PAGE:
I recently read a compilation of essays, in a work from an outstanding publishing house Sternberg Press, Thousand Eyes: Media Technology, Law and Aesthetics, on the connection between contemporary art and law, particularly courts of law, where the art theory concept of “representation” and the physical and legal attributes of law intersect through the courtroom. From that connection the comparative analyses are many and varied: the courtroom as theatre, evidence as iconoclastic images, and the changing role of new media. But what struck me was the concept of the law court as a bounded space, which reinforces the separateness of the law world from the real world.
In his essay In Between: Power and Procedure Where the Court meets the Public Sphere, Richard Mohr observes the fixity of our courts within a self-constructed bounded space and the resultant tension between those inside, the legal players, and those outside, the public. He argues this border between the two is not just physical but conceptual as well. Not only does the courtroom have a fixed address with an enclosed space but the rules or procedures too emphasis closure through the rules of evidence, which permit only certain forms of approved facts into its space. This closing off of the law not only impacts public access but also public perception.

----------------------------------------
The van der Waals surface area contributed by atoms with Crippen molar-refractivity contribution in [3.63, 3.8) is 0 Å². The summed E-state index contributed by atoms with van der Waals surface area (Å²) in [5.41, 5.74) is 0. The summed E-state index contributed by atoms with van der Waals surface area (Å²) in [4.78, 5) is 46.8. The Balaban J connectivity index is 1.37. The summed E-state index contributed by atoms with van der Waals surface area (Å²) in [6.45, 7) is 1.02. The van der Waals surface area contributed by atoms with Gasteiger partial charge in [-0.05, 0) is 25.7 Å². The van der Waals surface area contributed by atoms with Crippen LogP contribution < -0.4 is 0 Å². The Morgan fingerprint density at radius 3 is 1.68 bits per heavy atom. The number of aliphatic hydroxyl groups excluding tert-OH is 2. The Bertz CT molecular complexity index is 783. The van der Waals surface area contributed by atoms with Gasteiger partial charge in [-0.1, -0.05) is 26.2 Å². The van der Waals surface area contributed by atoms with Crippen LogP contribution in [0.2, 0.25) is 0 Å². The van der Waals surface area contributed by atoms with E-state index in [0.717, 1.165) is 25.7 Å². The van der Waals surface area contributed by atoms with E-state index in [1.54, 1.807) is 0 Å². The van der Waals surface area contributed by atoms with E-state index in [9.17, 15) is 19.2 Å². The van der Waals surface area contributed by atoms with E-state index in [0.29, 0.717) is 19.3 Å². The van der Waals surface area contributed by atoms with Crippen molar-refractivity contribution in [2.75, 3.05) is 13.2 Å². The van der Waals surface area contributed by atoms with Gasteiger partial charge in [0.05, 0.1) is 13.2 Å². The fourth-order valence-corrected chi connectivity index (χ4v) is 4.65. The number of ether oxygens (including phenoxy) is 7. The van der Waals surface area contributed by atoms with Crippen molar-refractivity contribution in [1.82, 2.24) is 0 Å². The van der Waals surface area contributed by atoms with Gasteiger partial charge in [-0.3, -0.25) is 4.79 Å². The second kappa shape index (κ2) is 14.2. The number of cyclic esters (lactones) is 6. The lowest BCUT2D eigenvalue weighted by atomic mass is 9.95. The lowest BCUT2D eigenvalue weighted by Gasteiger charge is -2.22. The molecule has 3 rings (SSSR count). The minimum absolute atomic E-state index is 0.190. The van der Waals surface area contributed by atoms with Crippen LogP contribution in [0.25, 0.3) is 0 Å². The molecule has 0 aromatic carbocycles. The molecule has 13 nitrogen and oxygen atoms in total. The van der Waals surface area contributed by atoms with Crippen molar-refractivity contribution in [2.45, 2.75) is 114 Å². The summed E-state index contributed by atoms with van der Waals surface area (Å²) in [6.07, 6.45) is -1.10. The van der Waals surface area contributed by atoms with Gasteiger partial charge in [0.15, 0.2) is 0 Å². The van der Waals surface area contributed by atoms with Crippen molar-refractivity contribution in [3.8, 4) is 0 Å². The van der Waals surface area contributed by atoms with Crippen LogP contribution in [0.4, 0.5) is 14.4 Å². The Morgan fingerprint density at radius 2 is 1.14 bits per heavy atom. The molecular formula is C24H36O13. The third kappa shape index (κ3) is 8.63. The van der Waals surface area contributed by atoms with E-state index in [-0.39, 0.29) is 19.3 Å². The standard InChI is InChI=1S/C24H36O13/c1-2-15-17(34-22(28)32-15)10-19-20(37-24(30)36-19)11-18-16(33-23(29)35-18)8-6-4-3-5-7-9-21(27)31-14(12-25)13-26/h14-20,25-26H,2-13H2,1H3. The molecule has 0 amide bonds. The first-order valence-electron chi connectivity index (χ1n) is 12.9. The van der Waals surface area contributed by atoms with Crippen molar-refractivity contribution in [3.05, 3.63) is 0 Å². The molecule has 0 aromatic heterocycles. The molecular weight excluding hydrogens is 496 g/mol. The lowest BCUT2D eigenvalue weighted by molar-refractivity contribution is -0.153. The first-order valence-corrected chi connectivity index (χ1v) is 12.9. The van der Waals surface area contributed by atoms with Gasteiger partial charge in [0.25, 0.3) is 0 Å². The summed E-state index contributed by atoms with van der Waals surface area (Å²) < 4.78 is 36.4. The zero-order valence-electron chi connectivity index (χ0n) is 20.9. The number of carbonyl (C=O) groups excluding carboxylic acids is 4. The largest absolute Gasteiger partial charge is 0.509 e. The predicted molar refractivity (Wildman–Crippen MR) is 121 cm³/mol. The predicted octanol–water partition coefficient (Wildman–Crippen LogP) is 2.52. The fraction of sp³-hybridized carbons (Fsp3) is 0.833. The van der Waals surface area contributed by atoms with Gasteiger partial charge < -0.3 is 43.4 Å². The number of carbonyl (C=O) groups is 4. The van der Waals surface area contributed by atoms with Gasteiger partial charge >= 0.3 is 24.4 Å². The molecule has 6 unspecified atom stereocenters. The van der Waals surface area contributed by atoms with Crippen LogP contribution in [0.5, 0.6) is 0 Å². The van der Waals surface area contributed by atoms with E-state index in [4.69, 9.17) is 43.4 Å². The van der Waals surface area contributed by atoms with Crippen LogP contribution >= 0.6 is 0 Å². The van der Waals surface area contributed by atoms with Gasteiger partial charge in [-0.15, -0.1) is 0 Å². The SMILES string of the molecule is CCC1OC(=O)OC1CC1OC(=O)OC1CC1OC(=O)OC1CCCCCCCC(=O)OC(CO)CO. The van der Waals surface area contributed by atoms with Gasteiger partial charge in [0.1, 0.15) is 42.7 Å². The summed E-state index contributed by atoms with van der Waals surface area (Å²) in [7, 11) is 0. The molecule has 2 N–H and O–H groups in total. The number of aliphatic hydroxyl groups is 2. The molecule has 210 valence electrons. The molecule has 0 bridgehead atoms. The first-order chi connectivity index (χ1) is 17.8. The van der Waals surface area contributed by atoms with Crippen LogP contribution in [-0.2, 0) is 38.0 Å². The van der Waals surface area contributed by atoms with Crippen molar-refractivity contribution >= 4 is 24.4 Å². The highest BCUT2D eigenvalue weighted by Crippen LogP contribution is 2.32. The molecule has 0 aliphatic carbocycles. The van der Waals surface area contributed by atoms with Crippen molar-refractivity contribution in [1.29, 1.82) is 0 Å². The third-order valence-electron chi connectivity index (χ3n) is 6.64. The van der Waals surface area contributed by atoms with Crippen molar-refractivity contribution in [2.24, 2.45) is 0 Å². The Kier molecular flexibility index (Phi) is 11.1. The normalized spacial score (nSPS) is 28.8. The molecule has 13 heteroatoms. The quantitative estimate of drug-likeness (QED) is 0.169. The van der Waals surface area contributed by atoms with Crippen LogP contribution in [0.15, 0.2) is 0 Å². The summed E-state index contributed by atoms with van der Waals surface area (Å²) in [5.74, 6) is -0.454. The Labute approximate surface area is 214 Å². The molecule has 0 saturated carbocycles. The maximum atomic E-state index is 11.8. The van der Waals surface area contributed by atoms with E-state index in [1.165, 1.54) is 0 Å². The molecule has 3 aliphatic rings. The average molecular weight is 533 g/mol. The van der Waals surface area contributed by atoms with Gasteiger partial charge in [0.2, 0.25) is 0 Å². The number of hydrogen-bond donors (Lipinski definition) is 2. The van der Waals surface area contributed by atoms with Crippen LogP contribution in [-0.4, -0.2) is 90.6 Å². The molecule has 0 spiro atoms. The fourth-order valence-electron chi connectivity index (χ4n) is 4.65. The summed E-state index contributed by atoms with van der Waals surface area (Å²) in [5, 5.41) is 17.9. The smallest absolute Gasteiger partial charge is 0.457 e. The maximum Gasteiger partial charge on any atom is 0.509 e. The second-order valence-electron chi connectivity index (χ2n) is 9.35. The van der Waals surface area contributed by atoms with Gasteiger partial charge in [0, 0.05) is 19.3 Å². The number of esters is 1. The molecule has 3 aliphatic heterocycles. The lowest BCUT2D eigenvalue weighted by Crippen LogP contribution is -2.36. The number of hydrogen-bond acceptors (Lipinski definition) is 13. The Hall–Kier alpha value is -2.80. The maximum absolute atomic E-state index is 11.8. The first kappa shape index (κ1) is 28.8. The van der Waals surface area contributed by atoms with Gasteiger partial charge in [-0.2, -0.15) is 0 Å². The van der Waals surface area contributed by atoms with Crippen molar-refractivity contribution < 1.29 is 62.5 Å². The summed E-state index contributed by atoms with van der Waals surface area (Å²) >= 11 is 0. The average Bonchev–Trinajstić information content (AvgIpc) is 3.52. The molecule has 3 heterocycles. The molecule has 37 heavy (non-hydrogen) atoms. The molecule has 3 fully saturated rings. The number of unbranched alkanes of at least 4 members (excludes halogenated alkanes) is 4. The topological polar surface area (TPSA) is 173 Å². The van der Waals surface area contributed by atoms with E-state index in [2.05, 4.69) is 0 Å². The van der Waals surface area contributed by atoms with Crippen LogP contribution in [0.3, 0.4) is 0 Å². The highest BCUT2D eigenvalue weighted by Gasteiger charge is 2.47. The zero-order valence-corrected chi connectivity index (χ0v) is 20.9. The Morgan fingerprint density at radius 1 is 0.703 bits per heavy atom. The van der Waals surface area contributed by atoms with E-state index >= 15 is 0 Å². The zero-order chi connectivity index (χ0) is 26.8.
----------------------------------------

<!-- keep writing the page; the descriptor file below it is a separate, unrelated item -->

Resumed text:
Other essays in the collection go further and suggest the advent of new media and the relaxation of media in the courtroom has expanded the courtroom walls and changed the static concept of law. However, one of the editors, Judy Radul for whom the essays were published to celebrate her World Rehearsal Court exhibition, in her essay, Video Chamber, argues to the contrary: in her view, the ability of the courts to be connected elsewhere through, for example, CCTV, makes the court an even more enclosed space “monolithic and unmovable” as the court hunkers down, forever fixed in place, as the images come to it.
This legal architecture then becomes an impactful aspect of the law, particularly in light of the access to justice issues Canada has been recently facing. It may also impact how the Supreme Court of Canada view evidentiary rules: should they unbind the courtroom or provide further enclosure?
The connections between art and law may, at first glance, appear superficial: yes, the lawyers are like actors in a Shakespearean play, albeit their backs are usually to the audience. However, when viewed through the lens of art theory, the representational force of the law cannot be doubted. This is something to think about when arguing in the bounded space of the law.